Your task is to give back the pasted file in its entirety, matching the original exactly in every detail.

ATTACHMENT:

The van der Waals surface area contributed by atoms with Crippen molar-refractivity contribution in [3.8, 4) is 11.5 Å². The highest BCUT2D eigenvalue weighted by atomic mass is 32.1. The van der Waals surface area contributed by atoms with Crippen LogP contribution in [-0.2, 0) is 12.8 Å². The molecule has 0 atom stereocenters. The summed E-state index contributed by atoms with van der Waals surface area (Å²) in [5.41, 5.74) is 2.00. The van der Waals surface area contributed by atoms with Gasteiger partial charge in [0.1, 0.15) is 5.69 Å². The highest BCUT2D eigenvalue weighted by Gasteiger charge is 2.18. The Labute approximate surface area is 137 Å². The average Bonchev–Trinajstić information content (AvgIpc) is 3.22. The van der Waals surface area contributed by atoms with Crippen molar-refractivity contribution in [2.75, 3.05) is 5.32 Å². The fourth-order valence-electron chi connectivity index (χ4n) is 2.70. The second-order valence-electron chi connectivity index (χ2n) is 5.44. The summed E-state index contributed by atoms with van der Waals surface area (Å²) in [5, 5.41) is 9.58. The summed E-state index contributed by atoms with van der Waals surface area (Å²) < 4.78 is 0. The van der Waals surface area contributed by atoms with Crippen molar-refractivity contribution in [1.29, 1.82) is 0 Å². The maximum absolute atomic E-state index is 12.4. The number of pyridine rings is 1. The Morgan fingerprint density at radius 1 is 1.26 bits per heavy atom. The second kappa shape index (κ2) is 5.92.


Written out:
The van der Waals surface area contributed by atoms with Crippen molar-refractivity contribution in [3.8, 4) is 11.5 Å². The highest BCUT2D eigenvalue weighted by atomic mass is 32.1. The van der Waals surface area contributed by atoms with Crippen LogP contribution in [-0.2, 0) is 12.8 Å². The molecule has 0 atom stereocenters. The summed E-state index contributed by atoms with van der Waals surface area (Å²) in [5.41, 5.74) is 2.00. The van der Waals surface area contributed by atoms with Gasteiger partial charge in [0.1, 0.15) is 5.69 Å². The highest BCUT2D eigenvalue weighted by Gasteiger charge is 2.18. The Labute approximate surface area is 137 Å². The average Bonchev–Trinajstić information content (AvgIpc) is 3.22. The van der Waals surface area contributed by atoms with Crippen molar-refractivity contribution in [2.75, 3.05) is 5.32 Å². The fourth-order valence-electron chi connectivity index (χ4n) is 2.70. The second-order valence-electron chi connectivity index (χ2n) is 5.44. The summed E-state index contributed by atoms with van der Waals surface area (Å²) in [5, 5.41) is 9.58. The summed E-state index contributed by atoms with van der Waals surface area (Å²) < 4.78 is 0. The van der Waals surface area contributed by atoms with Crippen molar-refractivity contribution in [1.29, 1.82) is 0 Å². The maximum absolute atomic E-state index is 12.4. The number of pyridine rings is 1. The Morgan fingerprint density at radius 1 is 1.26 bits per heavy atom. The second kappa shape index (κ2) is 5.92.